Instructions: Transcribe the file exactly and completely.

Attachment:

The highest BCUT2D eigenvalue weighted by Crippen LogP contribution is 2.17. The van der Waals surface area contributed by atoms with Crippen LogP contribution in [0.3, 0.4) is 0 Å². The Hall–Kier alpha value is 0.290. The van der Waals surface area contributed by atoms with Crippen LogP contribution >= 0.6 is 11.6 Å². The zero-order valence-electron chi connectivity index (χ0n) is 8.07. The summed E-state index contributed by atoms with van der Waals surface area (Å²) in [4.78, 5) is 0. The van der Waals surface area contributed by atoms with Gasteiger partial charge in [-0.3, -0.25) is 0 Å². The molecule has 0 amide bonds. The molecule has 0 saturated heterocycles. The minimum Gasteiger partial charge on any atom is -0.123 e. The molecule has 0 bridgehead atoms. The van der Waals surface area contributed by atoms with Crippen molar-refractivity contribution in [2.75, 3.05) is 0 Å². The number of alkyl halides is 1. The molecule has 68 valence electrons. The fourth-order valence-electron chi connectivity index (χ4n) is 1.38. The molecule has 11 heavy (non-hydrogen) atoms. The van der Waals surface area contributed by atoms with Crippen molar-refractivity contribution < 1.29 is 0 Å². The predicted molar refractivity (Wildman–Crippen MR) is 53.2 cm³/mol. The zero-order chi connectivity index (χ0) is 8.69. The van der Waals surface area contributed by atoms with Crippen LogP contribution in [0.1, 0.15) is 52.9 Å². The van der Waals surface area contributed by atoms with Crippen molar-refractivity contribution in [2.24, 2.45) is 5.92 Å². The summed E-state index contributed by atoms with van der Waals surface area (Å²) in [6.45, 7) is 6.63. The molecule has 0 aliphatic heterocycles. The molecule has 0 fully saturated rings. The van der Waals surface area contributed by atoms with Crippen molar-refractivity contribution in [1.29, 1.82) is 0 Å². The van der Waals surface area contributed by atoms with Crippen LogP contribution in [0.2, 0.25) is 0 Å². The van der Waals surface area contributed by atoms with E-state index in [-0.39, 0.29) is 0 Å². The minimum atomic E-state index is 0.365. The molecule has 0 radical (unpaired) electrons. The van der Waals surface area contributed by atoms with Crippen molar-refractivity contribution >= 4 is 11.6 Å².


The highest BCUT2D eigenvalue weighted by Crippen LogP contribution is 2.17. The van der Waals surface area contributed by atoms with Crippen LogP contribution in [0.3, 0.4) is 0 Å². The Hall–Kier alpha value is 0.290. The van der Waals surface area contributed by atoms with Crippen LogP contribution >= 0.6 is 11.6 Å². The zero-order valence-electron chi connectivity index (χ0n) is 8.07. The summed E-state index contributed by atoms with van der Waals surface area (Å²) in [4.78, 5) is 0. The van der Waals surface area contributed by atoms with Gasteiger partial charge in [-0.3, -0.25) is 0 Å². The molecule has 0 amide bonds. The molecule has 0 saturated heterocycles. The minimum Gasteiger partial charge on any atom is -0.123 e. The molecule has 0 bridgehead atoms. The van der Waals surface area contributed by atoms with Crippen molar-refractivity contribution in [2.75, 3.05) is 0 Å². The number of alkyl halides is 1. The molecule has 68 valence electrons. The fourth-order valence-electron chi connectivity index (χ4n) is 1.38. The molecule has 11 heavy (non-hydrogen) atoms. The van der Waals surface area contributed by atoms with Crippen molar-refractivity contribution < 1.29 is 0 Å². The predicted molar refractivity (Wildman–Crippen MR) is 53.2 cm³/mol. The zero-order chi connectivity index (χ0) is 8.69. The van der Waals surface area contributed by atoms with Crippen LogP contribution in [0.1, 0.15) is 52.9 Å². The van der Waals surface area contributed by atoms with Crippen molar-refractivity contribution in [2.24, 2.45) is 5.92 Å². The summed E-state index contributed by atoms with van der Waals surface area (Å²) in [6.45, 7) is 6.63. The molecule has 0 aliphatic heterocycles. The molecule has 0 fully saturated rings. The van der Waals surface area contributed by atoms with Crippen molar-refractivity contribution in [1.29, 1.82) is 0 Å². The van der Waals surface area contributed by atoms with Crippen LogP contribution in [0.2, 0.25) is 0 Å². The van der Waals surface area contributed by atoms with E-state index in [-0.39, 0.29) is 0 Å². The minimum atomic E-state index is 0.365. The molecule has 0 radical (unpaired) electrons. The van der Waals surface area contributed by atoms with Crippen molar-refractivity contribution >= 4 is 11.6 Å².